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Watch and Wait? When to Take Action on Your MGUS or Smoldering Myeloma
Posted: May 17, 2023
Watch and Wait? When to Take Action on Your MGUS or Smoldering Myeloma image

Most MGUS and smoldering myeloma patients loathe hearing "watch and wait" when it comes to monitoring their myeloma. This phrase often induces anxiety, especially for those unsure what to be watching for. While your myeloma specialist (yes, even precursor patients should have a specialist!) will be on top of your lab monitoring, understanding yourself what they are looking for and why it's important can be a game-changer in how your multiple myeloma is treated. 

Not every precursor myeloma patient will advance to active multiple myeloma. But for now, we are unsure which of the precursor population wil progress, thus making monitoring of MGUS or smoldering myeloma absolutely vital to staying on top of the disease. 

So what numbers are you supposed to "watch" in your labs, and what is it that you need to "wait" for? Medical professionals from the HealthTree Foundation for Myeloma team, Marilú Nájera, and Arturo Hurtado joined us in January 2023 to share more information on this subject. 

You can watch the video or read the summary below for more information: 

Why monitor your labs as a precursor myeloma patient? 

By understanding your lab values, you understand progression indicators so you can take action in a timely manner. This means identifying future treatment options if the disease progresses.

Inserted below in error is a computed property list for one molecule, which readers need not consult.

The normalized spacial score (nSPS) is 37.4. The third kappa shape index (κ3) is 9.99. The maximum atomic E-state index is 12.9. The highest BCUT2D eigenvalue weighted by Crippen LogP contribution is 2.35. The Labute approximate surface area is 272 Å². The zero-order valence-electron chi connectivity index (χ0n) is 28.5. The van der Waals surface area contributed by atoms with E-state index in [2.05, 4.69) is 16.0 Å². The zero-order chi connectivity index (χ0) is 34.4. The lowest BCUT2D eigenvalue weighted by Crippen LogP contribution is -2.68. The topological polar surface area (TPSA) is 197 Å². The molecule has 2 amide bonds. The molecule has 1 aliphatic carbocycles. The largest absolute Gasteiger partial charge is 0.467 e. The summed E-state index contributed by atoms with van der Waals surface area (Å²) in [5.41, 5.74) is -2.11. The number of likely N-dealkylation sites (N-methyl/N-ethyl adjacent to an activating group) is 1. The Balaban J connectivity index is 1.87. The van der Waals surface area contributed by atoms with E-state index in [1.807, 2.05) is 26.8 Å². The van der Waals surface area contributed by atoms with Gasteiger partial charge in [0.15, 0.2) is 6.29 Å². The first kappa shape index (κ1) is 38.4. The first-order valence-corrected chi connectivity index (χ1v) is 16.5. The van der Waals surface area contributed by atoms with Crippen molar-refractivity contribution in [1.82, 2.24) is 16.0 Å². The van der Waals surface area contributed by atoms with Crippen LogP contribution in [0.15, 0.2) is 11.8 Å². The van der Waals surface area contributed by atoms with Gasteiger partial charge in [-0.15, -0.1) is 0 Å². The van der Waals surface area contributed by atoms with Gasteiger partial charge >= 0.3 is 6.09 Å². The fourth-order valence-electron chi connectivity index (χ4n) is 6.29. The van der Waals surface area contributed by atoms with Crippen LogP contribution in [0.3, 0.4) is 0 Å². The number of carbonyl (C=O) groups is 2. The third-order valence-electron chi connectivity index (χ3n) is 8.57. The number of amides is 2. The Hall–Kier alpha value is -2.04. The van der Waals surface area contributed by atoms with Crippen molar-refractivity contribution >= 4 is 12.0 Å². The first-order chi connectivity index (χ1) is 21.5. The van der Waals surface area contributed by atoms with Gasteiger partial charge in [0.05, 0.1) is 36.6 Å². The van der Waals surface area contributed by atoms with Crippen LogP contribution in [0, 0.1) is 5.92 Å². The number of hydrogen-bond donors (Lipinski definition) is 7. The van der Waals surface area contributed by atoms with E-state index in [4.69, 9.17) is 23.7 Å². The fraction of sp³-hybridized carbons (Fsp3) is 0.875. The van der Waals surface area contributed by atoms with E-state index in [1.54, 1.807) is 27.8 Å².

Monitoring your labs is a tool to decide how often to get your checkups. By evaluating your labs, you can tell if your disease is stable or at risk of progressing. Remember, having a myeloma specialist by your side is essential to help you monitor your disease.

For MGUS patients, the course of action is to watch and wait most of the time, so you will most likely be monitored every 3-6 months with routine labs to check for progression. There are few clinical trials approved for MGUS patients and no FDA-approved treatments for the condition. 

For smoldering myeloma patients, the frequency of monitoring will depend on the risk level. The treatment for smoldering myeloma patients often includes clinical trials. However, there is one FDA-approved treatment for high-risk smoldering myeloma (Revlimid), so understanding your labs will help you know if you meet the criteria for any available clinical trials. 

Biology 101 for Myeloma

Cells are intended to grow, reproduce and die after completing their cycle, and if they start malfunctioning, cells should get repaired and then get back to work. If this repair process fails, cells should stop dividing. When they don’t, these cells manage to start dividing and reproducing in an uncontrolled way, which later on will develop into a tumor, in this case, an uncontrolled production of plasma cells that will develop into multiple myeloma.

What to Monitor in Your Labs 

Understanding CRAB

A common acronym for active myeloma manifestation is CRAB. These manifestations are partly what your specialist will look for when monitoring your labs, and it's helpful if you are aware of their significance as well. 

  • C- High calcium 
  • R- Renal insufficiency
  • A- Anemia (low hemoglobin levels)
  • B- Bone lesions on imaging reports

Calcium and renal insufficiency can be monitored on a comprehensive metabolic panel. Calcium levels references are between 8.4 and 10.2 milligrams per deciliter. High calcium levels symptoms are constipation, loss of appetite, weakness, drowsiness, and confusion. 

Renal insufficiency can lead to elevated serum creatinine or low eGRF, possibly resulting in kidney damage. Creatinine should be between 0.5 and 1 milligram per deciliter and eGFR above 60 milliliters per minute.

Anemia can be traced in a CBC (Complete Blood Count) test. Low hemoglobin is a sign of anemia and could also represent progression to active multiple myeloma. Some symptoms can be fatigue, weakness, pale skin, and dizziness. Hemoglobin levels should be between 12.1 and 15.9 grams per deciliter. 

Imaging tests reflect osteolytic (bone) lesions, a common manifestation of active multiple myeloma.